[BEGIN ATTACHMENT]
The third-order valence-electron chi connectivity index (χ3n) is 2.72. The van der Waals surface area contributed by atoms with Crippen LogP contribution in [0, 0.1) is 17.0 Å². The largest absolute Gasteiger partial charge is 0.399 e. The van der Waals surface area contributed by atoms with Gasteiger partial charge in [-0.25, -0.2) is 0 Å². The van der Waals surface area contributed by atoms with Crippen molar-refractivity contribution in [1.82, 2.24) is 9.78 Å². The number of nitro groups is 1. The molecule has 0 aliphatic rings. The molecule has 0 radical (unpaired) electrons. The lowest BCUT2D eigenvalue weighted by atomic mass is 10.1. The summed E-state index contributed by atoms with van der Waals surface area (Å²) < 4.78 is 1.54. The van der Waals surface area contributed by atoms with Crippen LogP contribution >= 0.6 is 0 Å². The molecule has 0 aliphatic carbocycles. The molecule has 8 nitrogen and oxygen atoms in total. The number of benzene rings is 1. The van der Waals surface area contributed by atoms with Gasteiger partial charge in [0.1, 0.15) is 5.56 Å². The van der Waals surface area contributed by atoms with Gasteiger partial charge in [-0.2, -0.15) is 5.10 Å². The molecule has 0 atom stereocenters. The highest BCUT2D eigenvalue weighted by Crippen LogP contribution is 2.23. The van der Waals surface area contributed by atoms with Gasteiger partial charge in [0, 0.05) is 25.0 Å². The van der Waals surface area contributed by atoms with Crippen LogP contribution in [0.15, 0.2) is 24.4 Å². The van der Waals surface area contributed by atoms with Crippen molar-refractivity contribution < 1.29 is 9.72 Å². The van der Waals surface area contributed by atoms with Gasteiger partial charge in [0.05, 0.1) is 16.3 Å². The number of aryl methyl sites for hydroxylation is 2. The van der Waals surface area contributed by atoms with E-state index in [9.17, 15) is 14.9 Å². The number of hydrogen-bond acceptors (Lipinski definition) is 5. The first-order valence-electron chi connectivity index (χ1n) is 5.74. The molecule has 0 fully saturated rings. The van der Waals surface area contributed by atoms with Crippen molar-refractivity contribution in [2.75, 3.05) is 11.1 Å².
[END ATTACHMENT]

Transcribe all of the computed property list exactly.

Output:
The third-order valence-electron chi connectivity index (χ3n) is 2.72. The van der Waals surface area contributed by atoms with Crippen LogP contribution in [0, 0.1) is 17.0 Å². The largest absolute Gasteiger partial charge is 0.399 e. The van der Waals surface area contributed by atoms with Gasteiger partial charge in [-0.25, -0.2) is 0 Å². The van der Waals surface area contributed by atoms with Crippen molar-refractivity contribution in [1.82, 2.24) is 9.78 Å². The number of nitro groups is 1. The molecule has 0 aliphatic rings. The molecule has 0 radical (unpaired) electrons. The lowest BCUT2D eigenvalue weighted by atomic mass is 10.1. The summed E-state index contributed by atoms with van der Waals surface area (Å²) < 4.78 is 1.54. The van der Waals surface area contributed by atoms with Crippen LogP contribution >= 0.6 is 0 Å². The molecule has 0 aliphatic carbocycles. The molecule has 8 nitrogen and oxygen atoms in total. The number of benzene rings is 1. The van der Waals surface area contributed by atoms with Gasteiger partial charge in [0.1, 0.15) is 5.56 Å². The van der Waals surface area contributed by atoms with Gasteiger partial charge in [-0.2, -0.15) is 5.10 Å². The molecule has 0 atom stereocenters. The highest BCUT2D eigenvalue weighted by Crippen LogP contribution is 2.23. The van der Waals surface area contributed by atoms with Gasteiger partial charge in [0, 0.05) is 25.0 Å². The van der Waals surface area contributed by atoms with Crippen LogP contribution in [0.15, 0.2) is 24.4 Å². The van der Waals surface area contributed by atoms with Crippen molar-refractivity contribution < 1.29 is 9.72 Å². The van der Waals surface area contributed by atoms with Gasteiger partial charge in [0.05, 0.1) is 16.3 Å². The number of aryl methyl sites for hydroxylation is 2. The van der Waals surface area contributed by atoms with E-state index in [9.17, 15) is 14.9 Å². The number of hydrogen-bond acceptors (Lipinski definition) is 5. The first-order valence-electron chi connectivity index (χ1n) is 5.74. The molecule has 0 fully saturated rings. The van der Waals surface area contributed by atoms with Crippen molar-refractivity contribution in [2.75, 3.05) is 11.1 Å².